A Hubble Space Telescope image of the supernova 1994D on the edge of Galaxy NGC 4526. Observations of supernovae led to the conclusion that the Universe is expanding at an accelerating rate. Image courtesy NASA.

The "hot big bang" picture assumes that the early Universe was a primordial soup of elementary particles, and today's high-energy machines provide collision energies like those which existed when the Universe was less than one nanosecond old. Accurate measurement of the fluctuations in the cosmic microwave background, the observation of the acceleration of the expansion of the Universe, and computer modelling of galaxy formation and clustering have recently provided a consistent view of the Universe. The Universe is geometrically flat: parallel light rays do not converge or diverge. The observable matter in the Universe, that is, that which can be detected in any part of the electromagnetic spectrum, only accounts for about 5% of the energy density of the Universe. Another 27% is cold dark matter and the remaining 68% has been dubbed dark energy. Neutrinos can only make up perhaps 0.5% of the total. So we know quite a lot about particle physics, but only about the above 5% !

Candidates for dark matter are WIMPs — weakly interacting massive particles — of which the favourite is the neutralino, the lowest mass supersymmetric particle. Searches for WIMPS are in progress in several underground laboratories. Dark energy is even more mysterious. It appears to be like a negative pressure of space, reminiscent of the cosmological constant which Einstein put into his equations to prevent the gravitational collapse of a static Universe, before Hubble's discovery that the Universe was expanding.

Future prospects

Plans for an upgrade of the LHC are in an advanced state. The possibility for an even larger proton-proton collider at CERN is being explored. Designs for a large linear electron-positron collider are also in advanced stages, and there is hope that one such machine might be approved in a few years' time, and built as a world-wide collaboration. At present the most likely site is in Japan. In the more distant future it may be possible to make intense and well-controlled high energy neutrino beams from decays of muons in a storage ring, although at present many technical problems remain unsolved.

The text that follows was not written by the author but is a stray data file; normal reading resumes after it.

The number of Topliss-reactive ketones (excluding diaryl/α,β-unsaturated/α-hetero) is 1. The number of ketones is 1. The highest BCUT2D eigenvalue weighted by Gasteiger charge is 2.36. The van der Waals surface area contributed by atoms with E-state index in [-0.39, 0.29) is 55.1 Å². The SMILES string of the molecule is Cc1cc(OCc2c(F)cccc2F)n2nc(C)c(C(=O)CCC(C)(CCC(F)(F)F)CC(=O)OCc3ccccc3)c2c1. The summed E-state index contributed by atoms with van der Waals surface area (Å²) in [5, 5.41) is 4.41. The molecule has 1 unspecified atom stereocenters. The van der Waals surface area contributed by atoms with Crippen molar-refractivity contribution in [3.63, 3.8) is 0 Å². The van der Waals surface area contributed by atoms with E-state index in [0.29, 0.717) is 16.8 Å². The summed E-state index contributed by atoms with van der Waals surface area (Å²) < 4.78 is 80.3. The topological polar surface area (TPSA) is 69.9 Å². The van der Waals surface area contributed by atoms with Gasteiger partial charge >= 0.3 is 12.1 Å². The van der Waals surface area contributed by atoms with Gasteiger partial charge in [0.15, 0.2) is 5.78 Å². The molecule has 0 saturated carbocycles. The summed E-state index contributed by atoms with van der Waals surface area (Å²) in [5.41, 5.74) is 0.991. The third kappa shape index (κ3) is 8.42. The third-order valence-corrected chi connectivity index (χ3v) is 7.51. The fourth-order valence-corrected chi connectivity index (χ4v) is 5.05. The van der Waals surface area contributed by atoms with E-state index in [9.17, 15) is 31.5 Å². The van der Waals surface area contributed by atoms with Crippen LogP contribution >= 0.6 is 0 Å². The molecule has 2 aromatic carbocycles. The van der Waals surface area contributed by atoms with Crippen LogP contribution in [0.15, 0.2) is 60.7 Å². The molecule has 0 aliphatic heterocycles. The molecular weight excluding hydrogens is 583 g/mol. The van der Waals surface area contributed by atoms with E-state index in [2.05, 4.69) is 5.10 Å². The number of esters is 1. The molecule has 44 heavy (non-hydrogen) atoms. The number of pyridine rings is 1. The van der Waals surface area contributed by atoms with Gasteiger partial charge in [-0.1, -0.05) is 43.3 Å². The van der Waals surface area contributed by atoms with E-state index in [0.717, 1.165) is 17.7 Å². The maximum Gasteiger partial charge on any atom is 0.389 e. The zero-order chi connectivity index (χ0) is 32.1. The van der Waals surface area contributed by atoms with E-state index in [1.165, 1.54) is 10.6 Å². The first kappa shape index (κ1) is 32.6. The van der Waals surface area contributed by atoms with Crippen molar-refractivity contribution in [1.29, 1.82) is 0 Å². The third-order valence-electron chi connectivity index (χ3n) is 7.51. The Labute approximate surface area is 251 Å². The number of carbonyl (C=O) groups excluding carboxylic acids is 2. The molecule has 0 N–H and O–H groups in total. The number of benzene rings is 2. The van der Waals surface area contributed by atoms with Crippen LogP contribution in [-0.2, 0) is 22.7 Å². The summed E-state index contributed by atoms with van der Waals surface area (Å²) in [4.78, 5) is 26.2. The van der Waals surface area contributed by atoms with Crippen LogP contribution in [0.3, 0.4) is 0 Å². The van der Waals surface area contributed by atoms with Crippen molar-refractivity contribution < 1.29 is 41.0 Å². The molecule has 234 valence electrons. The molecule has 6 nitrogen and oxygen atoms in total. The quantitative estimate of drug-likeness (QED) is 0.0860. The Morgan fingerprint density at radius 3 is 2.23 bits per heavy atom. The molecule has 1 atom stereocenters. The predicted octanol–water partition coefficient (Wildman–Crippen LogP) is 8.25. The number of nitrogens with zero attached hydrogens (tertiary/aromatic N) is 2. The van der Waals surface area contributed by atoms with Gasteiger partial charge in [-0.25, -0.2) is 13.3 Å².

The origin of the vast preponderance of matter over antimatter is still unknown. There is hope that it might be discovered within the next few years. Supersymmetric particles, if they exist, should be found at the LHC. If not found, supersymmetry will presumably be discarded and some alternative theory will take its place.

What else will emerge?

the final frontier - particle physics

What's the final frontier of particle physics?

Physicists take for granted that the charges of electrons and protons are numerically equal, and indeed experimentally they are equal to better than 1 part in 1021. However, leptons and quarks are quite distinct. The charge of three quarks is numerically equal to that of one electron, and this cannot be a coincidence. Perhaps at high energies, such as existed in the early Universe, leptons and quarks coupled with each other. At lower energies, this symmetry is broken in an analogous way to electroweak symmetry breaking. In 1997 there was excitement when some collisions between positrons and protons at the HERA machine at DESY gave some indication of the existence of such leptoquarks. With more data this interpretation turned out to be wrong, but it still seems likely that in the fairly near future some better understanding will arise of the connection between leptons and quarks.

Superstring theory may also come up with some predictions that can be tested. But although the graviton, the quantum transmitter of the gravitational force, fits well into the superstring picture, it seems unlikely that it will be found in the near future. However, gravitational radiation is predicted from general relativity, and its existence can be inferred from the careful measurements over many years of the change in period of a binary pulsar (see here to find out more). Several detectors for gravitational radiation are in the final stages of construction. They are large optical interferometers, with arms 0.6km to 4km in length, looking for the distortion of space caused by violent astronomical events. So the wave properties of gravity will open a new window in astronomy. There will no doubt be unexpected surprises, as there have been in the past. I predict that particle physics and its links with astrophysics and cosmology will continue to be exciting in the foreseeable future.

About the author

Peter Kalmus, Emeritus Professor of Physics at Queen Mary University of London, has carried out research in experimental particle physics at accelerators in several countries, and is the author of about 120 publications.

He was awarded the Rutherford Medal for the discovery of the W and Z particles, the Kelvin Medal for public understanding of science, and an OBE for services to physics.